Although English has some soft consonants, they are not a pervasive part of the sound system, which they are in Russian. English doesn’t have words that end in a soft consonant. So it is very hard for English speakers (including me) to produce a soft consonant that isn’t followed by a vowel. The best I can usually do is add a neutral vowel (schwa) after the consonant and do my best to cut the vowel off immediately before it really gets started. I’m not sure I’ve ever succeeded in pronouncing a soft consonant without at least a very short hint of a vowel following on.

Verbal aspect

My Russian supervisor in my first year at Cambridge (Natasha Squire) said it would take us 10 years to start understanding and using verbal aspect well in Russian. She was wrong: that was over 40 years ago and I’m still not there. What was she talking about?

Russian verbs must show not only their tense (whether the verb is past, present or future) but also their aspect. Different aspects are different ways of depicting the event or state described by the verb. Russian verbs have two aspects: perfective and imperfective. Speaking very roughly, the perfective aspect depicts it as a single undivided whole, and the imperfective looks inside the event or state.

For example:

  • я прочитал книгу вчера (ya prochital knigu vchera) (perfective) means I read the/a book yesterday.
  • я читал книгу вчера (ya chital knigu vchera) (imperfective) means I was reading the/a book yesterday or I read part of the/a book yesterday. In some contexts, я читал книгу might mean I used to read the/a book.

(The example is for a male speaker. A female speaker would say: я прочитала книгу/я читала книгу, with an extra a at the end of the verb.)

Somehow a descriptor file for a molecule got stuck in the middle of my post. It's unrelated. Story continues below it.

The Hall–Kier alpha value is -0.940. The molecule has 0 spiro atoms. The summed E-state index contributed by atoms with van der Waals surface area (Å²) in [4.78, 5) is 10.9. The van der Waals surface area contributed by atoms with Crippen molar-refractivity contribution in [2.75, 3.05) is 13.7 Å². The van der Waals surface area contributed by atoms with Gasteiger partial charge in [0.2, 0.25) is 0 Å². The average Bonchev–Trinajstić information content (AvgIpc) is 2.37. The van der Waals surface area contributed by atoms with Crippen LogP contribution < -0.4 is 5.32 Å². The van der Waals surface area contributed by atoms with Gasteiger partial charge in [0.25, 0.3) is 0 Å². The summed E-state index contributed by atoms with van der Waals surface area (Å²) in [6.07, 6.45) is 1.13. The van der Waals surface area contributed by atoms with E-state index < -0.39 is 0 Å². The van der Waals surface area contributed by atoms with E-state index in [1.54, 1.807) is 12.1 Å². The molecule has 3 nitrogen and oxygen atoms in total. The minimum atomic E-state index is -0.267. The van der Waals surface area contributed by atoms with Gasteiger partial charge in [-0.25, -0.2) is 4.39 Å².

Put like that, aspect might not sound too hard. Indeed, English expresses aspect, for example in distinguishing I read (simple past) from I was reading (past continuous). Similarly, French makes somewhat similar distinctions between the imperfect tense and either the past historic tense (in formal writing) or the perfect tense (in some of its uses, for example referring to a single completed past event).

The concept of aspect has proved a major problem in pedagogy, where the forms involved have pushed both teachers and students to perceive the whole topic as fraught with danger and often as just too difficult.

Russian: A Linguistic Introduction, Paul Cubberley, 2002

So what makes Russian aspect so difficult for an English speaker? Almost every verb comes as a pair of linked verbs (one perfective, one imperfective). Whenever a speaker uses a verb, the speaker must decide whether to use the perfective verb or the imperfective verb. And a reader or listener must identify which aspect was selected and understand how that selection affected the meaning conveyed.

If I am reading Russian, I don’t consciously take in whether a verb was perfective or imperfective (unless I stop and think really hard) and I don’t think I absorb this subconsciously either. Similarly, when speaking I don’t often stop to think consciously about which aspect I am using and I doubt whether my subconscious choices are particularly accurate, except for the most basic distinctions.

The use of verbal aspect in Russian, and in the Slavonic languages generally, is a vast topic and many papers and books have been written about it.


I’ve mentioned above 4 features of Russian that I still find difficult, even after more than 45 years. The 3 sound features are annoying rather than a major hindrance. On the other hand, aspect is pervasive in the Russian verbal system, so that particular feature means I still feel less comfortable in Russian than in German, French or even perhaps Italian.

People will definitely find Russian easier if they come to it already having a good knowledge of German (as I did) will because there are grammatical similarities, and also some similarities in how some ideas are expressed.

For a native English speaker, Russian is a bit more difficult than most Germanic or Romance languages, but easier than languages that are not part of the Indo-European family. For example, native English speakers would probably find Hungarian, Finnish, Mandarin and Japanese more difficult than Russian.

One comment

  1. Hi Peter,
    Your post about Russian pronunciation dropped into my inbox and I couldn’t resist sharing an experience from my Russian classes many years ago. The teacher (from St Petersburg) gave us all a tip on the pronunciation of “bl”. It was, she said, the sound a person makes after being stabbed, when the knife is withdrawn from their chest. Gave me certain insights into the Russian culture!